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April-June 2018 – upcoming London jazz gigs – Patchwork Jazz Orchestra and Pillow & Kase (7th April); part two of the Jazz Herstory season at Poplar Union with Ruth Goller (19th April), Cath Roberts (17th May) and the Alison Rayner Quintet (28th June)

4 Apr

Briefly boosting the signal for some of the season’s jazz shows…

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Patchwork Jazz Orchestra + Pillow & Kase, 7th April 2018

Balabam & Woodburner presents:
Patchwork Jazz Orchestra + Pillow & Kase + DJ Hot Bread
Balabam, 58-60 High Road, South Tottenham, London, N15 6JU, England
Saturday 7th April 2018, 7.30pm
– information here and here

Patchwork Jazz Orchestra are a London-based millennial big band that has no leader but a variety of composers using the ensemble as a platform for fresh sounds and ideas. A factory of sound, materialising the musical fantasies of a new generation of jazz musicians. With such a melting pot of influences and characters, the music ranges from luscious and sweet melodies to broad walls of sound, from drum and bass to funeral marches, from fairytale ballads to calypso. The musical glue binding it together are the seventeen musicians that power the vibrations and their universal passion for improvisation. Drawing on the wealth of history of the big band format, PJO have revamped it into a well-oiled machine that embraces a modern day philosophy of music making.

“Having already met through other smaller ensembles and subgroups, many members of the band had a desire not only to play more large ensemble music, but to have the opportunity and environment to write for it. Ideas for the band began forming in early 2014, and in November that year the seventeen-piece group made its debut to a sell out audience at the London Jazz Festival. After winning the Peter Whittingham Award in 2015, the band have hosted their own “Patchwork” nights, engaging new audiences at unusual spaces in London and turning heads with the sound of fresh original compositions written exclusively by its members. They have just finished recording their first album at AIR Studios, scheduled for release in early 2019.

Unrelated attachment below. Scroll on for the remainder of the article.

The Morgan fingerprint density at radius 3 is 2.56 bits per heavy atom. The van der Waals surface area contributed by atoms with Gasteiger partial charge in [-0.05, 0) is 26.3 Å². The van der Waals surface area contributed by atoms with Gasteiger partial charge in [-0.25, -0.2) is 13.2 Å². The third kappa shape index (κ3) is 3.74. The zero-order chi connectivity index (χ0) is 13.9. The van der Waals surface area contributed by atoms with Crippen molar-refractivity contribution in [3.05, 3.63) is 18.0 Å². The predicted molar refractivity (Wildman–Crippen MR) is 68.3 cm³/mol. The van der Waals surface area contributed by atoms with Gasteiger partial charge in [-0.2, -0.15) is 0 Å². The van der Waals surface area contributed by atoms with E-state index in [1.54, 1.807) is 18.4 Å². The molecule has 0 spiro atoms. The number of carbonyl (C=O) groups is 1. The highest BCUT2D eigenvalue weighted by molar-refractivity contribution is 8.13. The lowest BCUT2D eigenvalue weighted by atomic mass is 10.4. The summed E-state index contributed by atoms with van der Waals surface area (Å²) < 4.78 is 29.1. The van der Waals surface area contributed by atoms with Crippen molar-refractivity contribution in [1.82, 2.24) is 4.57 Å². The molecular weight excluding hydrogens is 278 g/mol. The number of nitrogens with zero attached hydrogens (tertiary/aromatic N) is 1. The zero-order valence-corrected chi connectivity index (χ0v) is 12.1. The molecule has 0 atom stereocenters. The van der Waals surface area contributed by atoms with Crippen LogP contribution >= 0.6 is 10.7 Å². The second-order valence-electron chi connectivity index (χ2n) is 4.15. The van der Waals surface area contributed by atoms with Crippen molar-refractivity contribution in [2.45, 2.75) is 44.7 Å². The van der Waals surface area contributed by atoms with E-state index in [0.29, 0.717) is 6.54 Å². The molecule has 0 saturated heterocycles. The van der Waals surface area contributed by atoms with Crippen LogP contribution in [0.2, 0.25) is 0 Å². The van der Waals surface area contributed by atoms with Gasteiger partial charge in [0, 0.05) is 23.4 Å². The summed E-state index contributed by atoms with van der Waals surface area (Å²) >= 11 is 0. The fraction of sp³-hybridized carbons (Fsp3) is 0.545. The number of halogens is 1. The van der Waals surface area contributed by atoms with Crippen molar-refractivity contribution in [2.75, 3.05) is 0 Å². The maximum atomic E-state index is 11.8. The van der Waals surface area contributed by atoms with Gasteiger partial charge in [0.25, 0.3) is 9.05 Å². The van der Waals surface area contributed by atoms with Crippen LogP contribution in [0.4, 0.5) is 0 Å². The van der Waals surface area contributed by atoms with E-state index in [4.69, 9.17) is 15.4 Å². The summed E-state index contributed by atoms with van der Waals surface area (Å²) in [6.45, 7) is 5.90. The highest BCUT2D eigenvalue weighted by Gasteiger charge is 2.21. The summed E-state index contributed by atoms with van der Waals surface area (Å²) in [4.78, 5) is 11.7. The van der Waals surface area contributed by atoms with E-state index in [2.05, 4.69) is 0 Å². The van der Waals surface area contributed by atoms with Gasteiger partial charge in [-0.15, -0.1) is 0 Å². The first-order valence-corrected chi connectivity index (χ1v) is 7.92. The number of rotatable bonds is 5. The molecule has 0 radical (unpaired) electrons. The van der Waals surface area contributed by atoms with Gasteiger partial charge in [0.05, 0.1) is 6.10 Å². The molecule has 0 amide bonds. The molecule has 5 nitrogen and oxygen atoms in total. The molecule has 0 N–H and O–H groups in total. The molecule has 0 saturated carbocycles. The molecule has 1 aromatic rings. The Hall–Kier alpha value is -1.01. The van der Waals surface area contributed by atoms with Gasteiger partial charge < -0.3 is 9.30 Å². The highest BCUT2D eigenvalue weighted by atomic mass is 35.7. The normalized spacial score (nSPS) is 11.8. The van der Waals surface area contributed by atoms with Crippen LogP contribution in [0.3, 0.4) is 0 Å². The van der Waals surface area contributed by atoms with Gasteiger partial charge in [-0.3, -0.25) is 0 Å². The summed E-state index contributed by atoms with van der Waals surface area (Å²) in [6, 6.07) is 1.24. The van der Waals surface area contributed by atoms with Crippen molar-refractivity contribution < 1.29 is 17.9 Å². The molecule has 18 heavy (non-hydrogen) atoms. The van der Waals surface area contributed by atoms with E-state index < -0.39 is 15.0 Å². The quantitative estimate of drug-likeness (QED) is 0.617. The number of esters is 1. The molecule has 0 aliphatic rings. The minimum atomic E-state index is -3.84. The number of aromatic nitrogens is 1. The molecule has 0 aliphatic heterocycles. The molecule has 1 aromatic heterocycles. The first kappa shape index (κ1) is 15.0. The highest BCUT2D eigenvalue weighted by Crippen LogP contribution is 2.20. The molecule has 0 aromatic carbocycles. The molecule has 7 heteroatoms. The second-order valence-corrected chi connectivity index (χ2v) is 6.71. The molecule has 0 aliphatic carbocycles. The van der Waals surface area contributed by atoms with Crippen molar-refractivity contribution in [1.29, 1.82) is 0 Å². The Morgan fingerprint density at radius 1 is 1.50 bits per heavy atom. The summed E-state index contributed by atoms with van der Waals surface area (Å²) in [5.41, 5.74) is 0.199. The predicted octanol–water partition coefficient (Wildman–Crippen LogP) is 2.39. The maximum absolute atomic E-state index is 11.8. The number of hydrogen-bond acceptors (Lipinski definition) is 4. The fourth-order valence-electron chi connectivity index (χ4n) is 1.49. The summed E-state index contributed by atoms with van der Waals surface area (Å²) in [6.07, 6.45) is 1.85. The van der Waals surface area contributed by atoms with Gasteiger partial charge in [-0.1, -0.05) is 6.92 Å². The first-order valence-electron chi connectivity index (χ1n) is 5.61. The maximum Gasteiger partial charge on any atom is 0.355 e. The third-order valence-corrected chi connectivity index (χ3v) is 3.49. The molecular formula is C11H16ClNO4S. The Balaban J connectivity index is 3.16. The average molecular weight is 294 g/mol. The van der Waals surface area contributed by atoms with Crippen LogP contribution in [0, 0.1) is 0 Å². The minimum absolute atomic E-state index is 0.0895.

Pillow & Kase are a London based duo born out of the not-so-usual yet distinctive combination of a singer and an electric bass player. Creating a variety of textures using the delicate paring of these instruments with electronic effects, loops and percussion, this duo (featuring Clara Serra Lopez on vocals, electronics and hand percussion and Matt Gedrych on electric bass and electronics) plays original music and improvisations based on the sounds, rhythms and expressive nature of jazz, hip-hop, neo-soul, Latin and African music.”

 
Despite the early start, the live music itself kicks off at nine o’clock with DJ Hot Bread filling all of the gaps before, in between and after.

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Just north of Docklands, the impeccable feminist jazz initiative Jazz Herstory continues its rolling series of gigs at Poplar Union featuring top female jazz talents. For information on the previous set of shows, click here; for news on who’s going to see us through spring and into summer, read on…

“In a sudden change of plan, Ruth Goller will be fronting the fourth episode of Jazz Herstory Presents (replacing the originally scheduled Emma-Jean Thackray). Grooving through so many of the greatest bands in London (including this one and Vula Viel), Ruth Goller is one of London’s best bass players.

“Agile Experiments is a project curated by Dave De Rose (Jazz Herstory’s favourite drummer), based around – but not limited by – eight combinations of fourteen musicians based in London, which come together in a genre-defying free improv setting. Initially formed from one-hour concerts in Brixton Village courtesy of The Agile Rabbit Pizzeria (from where the project got its name), the group have just released Volume One of their collective efforts on 12″ vinyl.

“For this concert Agile Experiments presents Ruth Goller (bass guitar), George Crowley (Can Of Worms, Corrie Dick’s Band of Joy, Vula Viel) on saxophone and Dave De Rose himself on drums.



 
Cath Roberts is a saxophonist, jazz promoter, record label manager, producer and composer. She has toured across the UK and Europe, contributing a huge amount to the production of music in and around London. Her music is very spontaneous, drawing on repeated phrases, pulled in all directions by various members of the band at different times, shared and passed around and developed. The music seems to grow out of nowhere and submerges you in a musical journey.

“Her bands (as leader or contributor) include Sloth Racket, Ripsaw Catfish, Favourite Animals and Madwort Sax Quartet; and she’s half of the LUME project (with Dee Byrne) championing fresh improv in a series of gutsy dates and all-dayers. For her Jazz Herstory concert, Cath will be leading a drumless trio completed by double bass player Otto Willberg and trombonist Tullis Rennie (one of Cath’s Favourite Animals collaborators).

 
“Double bass player and composer Alison Rayner has been on the British jazz scene for many years and is well known for being a proactive member of the jazz community, running gigs and touring internationally with the band Guest Stars, as well as being known for Blow The Fuse. As a leader, Alison ties together many of the strands of her numerous musical influences: a long-time Charlie Haden admirer (as well as being a Jaco Pastorius and Stanley Clarke fan), Alison is supported by some of the most accomplished musicians in the UK today.